Growing and Saving the Seed Of Mustard
Latin name Brassica juncea is an annual member of the brassica, or cabbage, family. This easy-to-grow leafy green takes many forms in many different cuisines and regions, from piquant Japanese mizuna to sharp and pungent mustard greens.
Native to southern and eastern Asia. Mustard is widely adaptable plant that can be found in a range of cuisines, from Indian and Filipino to Italian and Japanese.
- Many culinary uses
- Direct sow seeds around the time of last frost and succession sow every 2-4 weeks for a consistent supply.
- Ideal germination temperature is 45-85 F.
- Alternatively, you can start seeds indoors 4-6 weeks before last frost date and transplant out after last frost.
- Sow seeds 1/4-1/2 inch deep. Spacing will depend on variety; typically 12-18 inch final spacing for full-headed varieties will suffice, and 6-10 inches for smaller headed or open, leafy types.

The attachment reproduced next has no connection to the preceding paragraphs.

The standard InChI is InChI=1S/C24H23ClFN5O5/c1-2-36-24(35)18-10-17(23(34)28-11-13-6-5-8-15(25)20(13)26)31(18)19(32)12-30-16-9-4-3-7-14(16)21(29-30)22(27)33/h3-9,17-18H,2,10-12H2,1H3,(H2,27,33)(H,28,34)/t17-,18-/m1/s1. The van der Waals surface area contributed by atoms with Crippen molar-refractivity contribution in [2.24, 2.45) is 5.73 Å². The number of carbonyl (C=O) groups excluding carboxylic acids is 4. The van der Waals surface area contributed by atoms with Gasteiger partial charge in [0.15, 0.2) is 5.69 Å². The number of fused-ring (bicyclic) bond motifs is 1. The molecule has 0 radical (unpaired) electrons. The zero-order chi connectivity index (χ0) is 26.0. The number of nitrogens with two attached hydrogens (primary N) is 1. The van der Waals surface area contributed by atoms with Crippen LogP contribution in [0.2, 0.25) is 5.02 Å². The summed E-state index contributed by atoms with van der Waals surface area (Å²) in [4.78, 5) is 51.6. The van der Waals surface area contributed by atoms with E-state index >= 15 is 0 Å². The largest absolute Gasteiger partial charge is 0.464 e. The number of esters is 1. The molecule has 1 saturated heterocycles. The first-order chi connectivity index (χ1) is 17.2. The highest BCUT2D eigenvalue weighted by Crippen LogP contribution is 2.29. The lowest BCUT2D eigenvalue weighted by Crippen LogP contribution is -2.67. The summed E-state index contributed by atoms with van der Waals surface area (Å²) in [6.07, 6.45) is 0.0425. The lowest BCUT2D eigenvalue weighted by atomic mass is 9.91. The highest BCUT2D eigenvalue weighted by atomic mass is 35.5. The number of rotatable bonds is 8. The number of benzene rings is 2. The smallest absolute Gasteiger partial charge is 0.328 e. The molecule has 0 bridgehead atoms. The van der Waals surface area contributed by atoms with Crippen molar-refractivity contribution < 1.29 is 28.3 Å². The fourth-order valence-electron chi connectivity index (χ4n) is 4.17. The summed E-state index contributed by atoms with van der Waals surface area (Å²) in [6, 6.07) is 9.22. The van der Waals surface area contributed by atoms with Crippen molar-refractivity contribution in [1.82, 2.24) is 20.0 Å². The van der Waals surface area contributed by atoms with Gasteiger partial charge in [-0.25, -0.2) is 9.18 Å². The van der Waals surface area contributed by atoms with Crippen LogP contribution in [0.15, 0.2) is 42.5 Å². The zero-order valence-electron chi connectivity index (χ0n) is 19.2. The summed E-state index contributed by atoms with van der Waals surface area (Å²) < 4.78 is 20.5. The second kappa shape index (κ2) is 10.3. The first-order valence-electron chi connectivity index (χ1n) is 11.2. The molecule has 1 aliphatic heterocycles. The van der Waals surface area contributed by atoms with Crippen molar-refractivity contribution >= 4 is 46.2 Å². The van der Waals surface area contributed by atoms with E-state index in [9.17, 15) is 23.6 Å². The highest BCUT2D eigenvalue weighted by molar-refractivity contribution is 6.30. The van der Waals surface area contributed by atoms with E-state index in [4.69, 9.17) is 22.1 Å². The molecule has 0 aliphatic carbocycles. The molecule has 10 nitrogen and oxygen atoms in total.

- Succession sow every 2-4 weeks.
- Seeds germinate in 4-7 days.
- Provide full sun.
- Tolerant of average soils, and an amendment of organic matter like well-rotted compost is ideal.
- Average water needs.
- Harvest may depend on variety. Most mustards can be harvested by snapping off individual leaves or cutting the entire plant for cut-and-come-again greens.
- Some varieties may bolt in excessive heat of summer. In this case, wait until late summer/early fall to resume planting for another cool weather harvest.
- Mustards can be susceptible to a few diseases such as powdery mildew and white mold; prevent by rotating your crop planting.
- Do not plant brassicas in the same place over and over.
- Annual (although some are weak biennials that act as annuals).
- Brassica juncea is capable of self pollinating, but insects can cross pollinate the flowers with other varieties of B. juncea if growing within a 2 mile radius. If saving seeds, isolate the plants from other B. juncea varieties by 2 miles.
- To save the seeds, allow pods to brown and become crispy.
- Store seeds in a cool, dark, dry location.